This self-referentiality is not only represented in the continuous motif of Norris' pictures, in fact these photographs become themselves affected by a quality of self-reference, for the attention is being shifted from the evasive objects of the photographs to the medium itself; which, due to its specific mode of recording has been associated since its beginnings with a potential to produce ‘complete' pictures of the visible world and even of the invisible to the naked eye. The representation of actual emptiness in Shooting Blanks might therefore be appreciated as an exact reverse to William Henry Fox Talbot's early photographic inventories of china and glass articles, which he included as bodies of evidence for the exactitude and completeness of photographic images in his Pencil of Nature [1] , the first commercially published book illustrated with photographs. Seen as solitary pictures, Norris' photographs do not show arrangements of objects like Talbot's, but rather the empty boards for their exhibition. In contrast, seen as a multitude in the series, the photographs add up to an impressive inventory of absence.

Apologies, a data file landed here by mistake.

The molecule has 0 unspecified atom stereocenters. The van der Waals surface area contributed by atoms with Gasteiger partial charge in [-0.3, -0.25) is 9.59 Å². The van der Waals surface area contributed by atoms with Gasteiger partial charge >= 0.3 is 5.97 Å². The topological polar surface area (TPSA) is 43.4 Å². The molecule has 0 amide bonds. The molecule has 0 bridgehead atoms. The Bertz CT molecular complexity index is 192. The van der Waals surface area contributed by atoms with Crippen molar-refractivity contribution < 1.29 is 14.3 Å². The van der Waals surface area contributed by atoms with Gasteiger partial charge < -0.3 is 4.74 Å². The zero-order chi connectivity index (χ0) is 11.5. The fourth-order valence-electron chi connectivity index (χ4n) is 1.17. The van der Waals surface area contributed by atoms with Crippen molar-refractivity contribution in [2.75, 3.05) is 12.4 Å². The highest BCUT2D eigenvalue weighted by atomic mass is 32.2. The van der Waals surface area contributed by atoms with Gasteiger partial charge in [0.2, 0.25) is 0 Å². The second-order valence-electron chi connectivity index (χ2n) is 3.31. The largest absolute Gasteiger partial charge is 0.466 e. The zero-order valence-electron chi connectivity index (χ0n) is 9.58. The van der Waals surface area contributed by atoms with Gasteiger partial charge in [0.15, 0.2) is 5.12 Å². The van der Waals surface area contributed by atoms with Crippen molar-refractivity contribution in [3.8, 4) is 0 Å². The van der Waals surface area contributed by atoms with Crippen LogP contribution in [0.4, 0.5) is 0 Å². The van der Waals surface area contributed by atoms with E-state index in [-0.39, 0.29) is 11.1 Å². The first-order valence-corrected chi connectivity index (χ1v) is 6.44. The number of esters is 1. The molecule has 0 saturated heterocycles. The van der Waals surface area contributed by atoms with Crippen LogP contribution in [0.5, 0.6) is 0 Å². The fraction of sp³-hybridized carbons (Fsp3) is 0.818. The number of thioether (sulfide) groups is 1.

This absence is most strikingly pictured in Shooting Blanks, when a square-shaped piece of sky is framed by a detached construction, seemingly lending a special glow to the enclosed field and thus resulting in a gestalt effect that was interpreted as an essential feature of viewing pictures as early as in 1902 by the German sociologist Georg Simmel. In his aesthetic study of the picture frame [2] Simmel argues that there is an essential difference between the outer limitation of a picture and other kinds of borders, for the frame declines any osmosis, the passing of its threshold. Instead it excludes the outer world from the inner depiction, creating at the same time a strong internal pictorial cohesion. In this dual capacity of shutting the picture off from the beholder's sphere while at the same time creating its entity, Simmel pinpoints the source of aesthetic pleasure. In the case of Norris' photographs, this effect is being interrupted, for the represented frames enclose nothing, allowing one to look through them, thereby opposing the beholder's habitual expectations.